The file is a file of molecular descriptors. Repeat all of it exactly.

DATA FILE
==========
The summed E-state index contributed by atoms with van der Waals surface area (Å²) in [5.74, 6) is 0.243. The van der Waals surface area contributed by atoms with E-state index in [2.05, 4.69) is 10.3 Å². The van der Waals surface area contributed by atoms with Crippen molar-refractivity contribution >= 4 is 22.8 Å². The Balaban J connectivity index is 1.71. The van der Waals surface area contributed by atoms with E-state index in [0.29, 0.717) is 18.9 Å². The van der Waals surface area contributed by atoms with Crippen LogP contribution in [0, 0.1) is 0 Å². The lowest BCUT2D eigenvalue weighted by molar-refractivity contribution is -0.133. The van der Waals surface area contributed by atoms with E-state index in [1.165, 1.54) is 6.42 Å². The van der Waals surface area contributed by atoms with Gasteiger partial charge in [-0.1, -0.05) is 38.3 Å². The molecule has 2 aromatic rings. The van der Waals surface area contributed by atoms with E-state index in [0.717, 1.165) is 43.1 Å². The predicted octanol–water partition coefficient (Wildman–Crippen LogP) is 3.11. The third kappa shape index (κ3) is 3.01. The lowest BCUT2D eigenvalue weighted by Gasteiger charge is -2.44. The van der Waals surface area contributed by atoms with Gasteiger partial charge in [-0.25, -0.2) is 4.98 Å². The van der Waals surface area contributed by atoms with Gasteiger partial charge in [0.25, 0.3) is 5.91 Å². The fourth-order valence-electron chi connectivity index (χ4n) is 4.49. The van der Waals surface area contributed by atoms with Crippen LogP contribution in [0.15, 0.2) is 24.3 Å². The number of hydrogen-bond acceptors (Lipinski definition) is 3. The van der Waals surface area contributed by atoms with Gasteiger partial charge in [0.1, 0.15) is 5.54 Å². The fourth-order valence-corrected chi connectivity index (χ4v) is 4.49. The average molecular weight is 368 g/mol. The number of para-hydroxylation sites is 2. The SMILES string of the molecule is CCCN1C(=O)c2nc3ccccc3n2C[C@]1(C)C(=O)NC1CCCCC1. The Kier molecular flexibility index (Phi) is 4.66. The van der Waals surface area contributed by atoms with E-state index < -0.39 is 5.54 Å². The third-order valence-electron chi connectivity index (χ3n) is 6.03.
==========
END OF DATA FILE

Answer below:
The summed E-state index contributed by atoms with van der Waals surface area (Å²) in [5.74, 6) is 0.243. The van der Waals surface area contributed by atoms with E-state index in [2.05, 4.69) is 10.3 Å². The van der Waals surface area contributed by atoms with Crippen molar-refractivity contribution >= 4 is 22.8 Å². The Balaban J connectivity index is 1.71. The van der Waals surface area contributed by atoms with E-state index in [0.29, 0.717) is 18.9 Å². The van der Waals surface area contributed by atoms with Crippen LogP contribution in [0, 0.1) is 0 Å². The lowest BCUT2D eigenvalue weighted by molar-refractivity contribution is -0.133. The van der Waals surface area contributed by atoms with E-state index in [1.165, 1.54) is 6.42 Å². The van der Waals surface area contributed by atoms with Gasteiger partial charge in [-0.1, -0.05) is 38.3 Å². The molecule has 2 aromatic rings. The van der Waals surface area contributed by atoms with E-state index in [0.717, 1.165) is 43.1 Å². The predicted octanol–water partition coefficient (Wildman–Crippen LogP) is 3.11. The third kappa shape index (κ3) is 3.01. The lowest BCUT2D eigenvalue weighted by Gasteiger charge is -2.44. The van der Waals surface area contributed by atoms with Gasteiger partial charge in [-0.25, -0.2) is 4.98 Å². The van der Waals surface area contributed by atoms with Gasteiger partial charge in [0.25, 0.3) is 5.91 Å². The fourth-order valence-electron chi connectivity index (χ4n) is 4.49. The van der Waals surface area contributed by atoms with Crippen LogP contribution in [0.15, 0.2) is 24.3 Å². The number of hydrogen-bond acceptors (Lipinski definition) is 3. The van der Waals surface area contributed by atoms with Gasteiger partial charge in [0.1, 0.15) is 5.54 Å². The fourth-order valence-corrected chi connectivity index (χ4v) is 4.49. The average molecular weight is 368 g/mol. The number of para-hydroxylation sites is 2. The SMILES string of the molecule is CCCN1C(=O)c2nc3ccccc3n2C[C@]1(C)C(=O)NC1CCCCC1. The Kier molecular flexibility index (Phi) is 4.66. The van der Waals surface area contributed by atoms with E-state index < -0.39 is 5.54 Å². The third-order valence-electron chi connectivity index (χ3n) is 6.03.